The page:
Riding the subway as I do, I see subway buskers on a pretty regular basis. And I don’t mean subway station buskers (which invariably have a drum kit which just sounds loud and cacophonous), I mean people doing various sorts of entertaining on subway cars. It’s an interesting illustration of the selective blindness and deafness that New Yorkers can employ when they want to.
I hardly ever give these guys money, partly because I don’t have any, and partly because I generally don’t appreciate being held hostage for art’s sake. Music should be something you choose to partake in or not, I feel like it’s not fair to subject me to entertainment when most of the time I’m not interested in being entertained.
Sometimes I will, though, if the act is unique enough. Once there was a high school kid doing freestyle rapping about being homeless, I don’t know if he was homeless or not, but in the middle of his freestyle–he was holding onto the railing above a line of seats, and I think he wasn’t super-conscious of the space he was filling up, and the person who was sitting practically under him asked him to step back. And he did, changing mid-flow to apologize to the man without breaking his rap, and rapped a little bit about being apologetic. That impressed me, so the kid got $1 (yeah, a measly fucking buck.)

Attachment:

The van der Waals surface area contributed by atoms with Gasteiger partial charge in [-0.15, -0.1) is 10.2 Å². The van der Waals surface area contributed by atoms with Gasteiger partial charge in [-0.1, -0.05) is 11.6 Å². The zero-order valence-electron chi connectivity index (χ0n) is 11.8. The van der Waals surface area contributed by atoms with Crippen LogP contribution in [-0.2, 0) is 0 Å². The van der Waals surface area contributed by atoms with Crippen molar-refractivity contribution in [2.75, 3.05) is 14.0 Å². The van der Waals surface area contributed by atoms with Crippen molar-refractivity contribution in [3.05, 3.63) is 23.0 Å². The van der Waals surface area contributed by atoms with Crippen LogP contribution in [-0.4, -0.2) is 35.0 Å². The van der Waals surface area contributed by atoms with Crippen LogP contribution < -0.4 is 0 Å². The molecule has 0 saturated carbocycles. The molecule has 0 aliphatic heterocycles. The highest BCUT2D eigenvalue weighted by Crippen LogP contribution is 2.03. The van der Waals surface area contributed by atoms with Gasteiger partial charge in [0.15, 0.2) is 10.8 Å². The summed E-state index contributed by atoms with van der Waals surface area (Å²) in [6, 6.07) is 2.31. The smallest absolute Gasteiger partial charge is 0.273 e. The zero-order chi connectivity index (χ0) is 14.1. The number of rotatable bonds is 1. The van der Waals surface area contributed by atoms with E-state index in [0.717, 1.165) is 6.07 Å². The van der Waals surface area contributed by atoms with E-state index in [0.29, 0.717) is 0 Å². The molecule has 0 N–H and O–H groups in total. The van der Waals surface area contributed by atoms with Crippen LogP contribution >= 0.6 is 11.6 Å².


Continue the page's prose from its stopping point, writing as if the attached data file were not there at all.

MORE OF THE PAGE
Second time I gave money, it was the same week (maybe even the day after) my boyfriend dumped me. A trio of men came on, and sang this beautiful gospel rendition of “This Little Light of Mine.” I’ve actually seen them twice now, and given them money both times, because their singing is seriously gorgeous, and anyone who makes me cry deserves money.
The third and fourth times have both been crews of breakdancers. It takes a lot of practice to do breakdancing and do it well (erm, not that I’ve ever tried), to say nothing of doing it on a moving train, hanging off the poles and the handlebars and not hitting any of the passengers. (You’re also only going to see these folks going from Manhattan to Brooklyn, because they need the long space between stops going over/under the East River really get going.)
There’s not a point to this entry, really, just to point out something that I never saw in Denver.
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